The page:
The November 2010 congressional elections brought a host of new members came to Washington. Elected, they believed, and correctly so, to change the course in the nation’s capital, their first priority was getting government spending and the immense deficit it was producing under control.

The federal government had become unmanageable Leviathan and they were determined to pare it back and change course in the face of an administration that appeared determined not only to keep government big and active but expand its reach even further.

Faced with an annual deficit total approaching $1.5 trillion, it was natural that the new Republican majority in the House would look to cut government spending. And because the Department of Defense is, by far, the largest piece of the pie when it comes to the “discretionary” part of the federal budget, it became a natural target for reductions.

As was repeated ad nauseum by many on the Hill and by pundits, defense had to be “on the table” if the deficit was to be tackled.

The result was enactment of the budget control act this past year that mandated more than $450 billion in defense cuts and, potentially, another $500 billion if the “super committee” could not agree on a deficit-reduction plan to pare back the federal deficit—which it didn’t.

However, all of these numbers were divorced from two key points.

The first is that defense had already been “on the table.” Even before the elections in 2010, the Obama administration had already reduced planned defense expenditures by nearly $400 billion, eliminating among other things the continued procurement of the F-22, the most advanced fighter aircraft in the world.

Second, while it is true that the defense budget had grown substantially since the attacks on 9/11, most of that growth had come from expenditures tied to the wars and pay and benefits for our all-volunteer military force.

What it was not going to were programs to replace and modernize the military’s planes, ships, helicopters and vehicles at a level necessary to prevent America’s arsenal from becoming increasingly old, worn-out and difficult to maintain.

The “procurement holiday” of the 1990’s was allowed to slide into and through the first decade of the 21st Century—something the new members had little knowledge of.

The fact is, the government had been deferring “recapitalizing” its military for more than a decade and a half and that bill came due precisely when the economy went into recession, government revenues declined precipitously and the deficit exploded.

What was missing from Congress’ deliberations over the budget and the macro-level cuts it was willing to impose on the Pentagon was exactly what these might mean for American grand strategy and America’s military capabilities. But with the release of the administration’s new defense guidance in early January and yesterday’s announcement by the Pentagon of its budget for the upcoming year, we now know what the concrete consequences of the cuts being made will be.

Behind all the rhetoric coming from the administration about the country having a smarter, more agile and more technologically-advanced military, the reality is that America’s armed forces will be smaller, less capable and, as a result, will face greater risk in carrying out the country’s security commitments and keeping our adversaries at bay.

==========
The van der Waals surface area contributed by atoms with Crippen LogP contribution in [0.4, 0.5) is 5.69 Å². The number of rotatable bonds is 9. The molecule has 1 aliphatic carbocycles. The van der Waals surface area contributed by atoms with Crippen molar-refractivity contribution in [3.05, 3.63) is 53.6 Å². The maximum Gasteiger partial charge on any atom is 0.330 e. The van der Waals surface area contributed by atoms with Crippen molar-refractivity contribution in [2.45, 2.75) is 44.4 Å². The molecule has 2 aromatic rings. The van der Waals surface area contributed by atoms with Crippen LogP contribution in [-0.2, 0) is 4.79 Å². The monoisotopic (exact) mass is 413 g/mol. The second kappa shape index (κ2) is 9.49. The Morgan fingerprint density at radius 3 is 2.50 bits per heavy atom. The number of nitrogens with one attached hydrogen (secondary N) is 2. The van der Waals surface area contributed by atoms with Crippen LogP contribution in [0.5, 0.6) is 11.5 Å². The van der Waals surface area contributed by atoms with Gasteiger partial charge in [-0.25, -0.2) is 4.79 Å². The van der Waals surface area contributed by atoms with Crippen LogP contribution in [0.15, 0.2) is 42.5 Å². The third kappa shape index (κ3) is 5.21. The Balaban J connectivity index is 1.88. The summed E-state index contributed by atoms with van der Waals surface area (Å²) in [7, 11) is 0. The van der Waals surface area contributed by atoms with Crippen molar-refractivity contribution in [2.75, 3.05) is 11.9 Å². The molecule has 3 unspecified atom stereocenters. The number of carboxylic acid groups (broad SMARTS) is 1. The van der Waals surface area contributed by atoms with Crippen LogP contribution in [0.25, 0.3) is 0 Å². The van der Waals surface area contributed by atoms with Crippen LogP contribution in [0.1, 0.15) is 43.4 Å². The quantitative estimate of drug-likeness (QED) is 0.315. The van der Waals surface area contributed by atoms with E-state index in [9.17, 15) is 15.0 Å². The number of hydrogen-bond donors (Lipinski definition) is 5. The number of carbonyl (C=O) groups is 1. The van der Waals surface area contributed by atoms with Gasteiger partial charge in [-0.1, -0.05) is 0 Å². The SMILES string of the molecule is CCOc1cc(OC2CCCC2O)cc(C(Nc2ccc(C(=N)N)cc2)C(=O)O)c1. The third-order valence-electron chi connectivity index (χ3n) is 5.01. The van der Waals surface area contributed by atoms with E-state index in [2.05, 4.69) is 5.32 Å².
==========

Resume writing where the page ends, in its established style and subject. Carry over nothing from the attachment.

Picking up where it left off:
Despite the defense “hole” that the military is in, the administration is proposing to cut spending this upcoming year by some $45 billion from what it wanted just a year ago, eliminate nearly $260 billion from planned expenditures over the next five years, and, with inflation factored in, “flat line” defense’s top line for the next half decade at least.

What this means programmatically is, among other things: a cut in our land forces of 100,000; the delayed production of the needed new helicopters and stealthy jets; the elimination of one-tenth of the Air Force’s tactical fighter squadrons and scores of vital air-transport planes; and a reduction in ships and shipbuilding plans that leaves the Navy fleet at its smallest since before World War I.

And there is no question that there will be less money for pursuing new technologies to sustain American military superiority into the future, for advancing missile defense capabilities and for repairing our nuclear weapons infrastructure to ensure we have a safe and effective strategic deterrent.

Such cuts might make sense if they really and truly were to make a dent in the federal red ink.

However, the $45 billion in savings that will result from paring back the defense budget are peanuts when compared to a deficit that will once again be over one trillion dollars this year.

And, finally, the cuts might also make sense if we knew for a fact that our future security needs would be less than what they have been in the past.

Yet, as former Defense Secretary Robert Gates pointedly noted little less than a year ago while addressing the cadets at West Point, “When it comes to predicting the nature and location of our next military engagements, since Vietnam, our record has been perfect—we have never once gotten it right.”

As Gates’ statement suggests, it’s no longer sufficient to take an accountant’s approach to the defense budget.

With real people and real programs now being cut, Congress needs to step back and reexamine the likely strategic consequences of the decisions that are now being put forward by the Obama administration.

Gary Schmitt is director of the American Enterprise Institute’s Program on Advanced Strategic Studies.